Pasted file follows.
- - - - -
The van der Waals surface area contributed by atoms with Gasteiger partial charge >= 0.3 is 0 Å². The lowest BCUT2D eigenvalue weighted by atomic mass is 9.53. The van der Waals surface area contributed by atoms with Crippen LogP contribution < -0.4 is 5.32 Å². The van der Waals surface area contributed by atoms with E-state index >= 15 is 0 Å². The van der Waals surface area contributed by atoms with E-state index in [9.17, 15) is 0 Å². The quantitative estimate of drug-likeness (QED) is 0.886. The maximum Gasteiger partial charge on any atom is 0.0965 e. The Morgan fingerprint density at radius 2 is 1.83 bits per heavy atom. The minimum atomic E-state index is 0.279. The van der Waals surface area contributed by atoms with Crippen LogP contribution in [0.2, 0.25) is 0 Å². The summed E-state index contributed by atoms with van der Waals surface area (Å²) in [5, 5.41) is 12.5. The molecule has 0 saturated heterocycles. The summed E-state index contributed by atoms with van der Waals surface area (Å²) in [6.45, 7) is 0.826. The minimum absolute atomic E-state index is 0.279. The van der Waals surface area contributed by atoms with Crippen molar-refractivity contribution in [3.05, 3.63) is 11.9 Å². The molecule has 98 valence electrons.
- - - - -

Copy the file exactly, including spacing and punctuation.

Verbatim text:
The van der Waals surface area contributed by atoms with Gasteiger partial charge >= 0.3 is 0 Å². The lowest BCUT2D eigenvalue weighted by atomic mass is 9.53. The van der Waals surface area contributed by atoms with Crippen LogP contribution < -0.4 is 5.32 Å². The van der Waals surface area contributed by atoms with E-state index >= 15 is 0 Å². The van der Waals surface area contributed by atoms with E-state index in [9.17, 15) is 0 Å². The quantitative estimate of drug-likeness (QED) is 0.886. The maximum Gasteiger partial charge on any atom is 0.0965 e. The Morgan fingerprint density at radius 2 is 1.83 bits per heavy atom. The minimum atomic E-state index is 0.279. The van der Waals surface area contributed by atoms with Crippen LogP contribution in [0.2, 0.25) is 0 Å². The summed E-state index contributed by atoms with van der Waals surface area (Å²) in [5, 5.41) is 12.5. The molecule has 0 saturated heterocycles. The summed E-state index contributed by atoms with van der Waals surface area (Å²) in [6.45, 7) is 0.826. The minimum absolute atomic E-state index is 0.279. The van der Waals surface area contributed by atoms with Crippen molar-refractivity contribution in [3.05, 3.63) is 11.9 Å². The molecule has 98 valence electrons.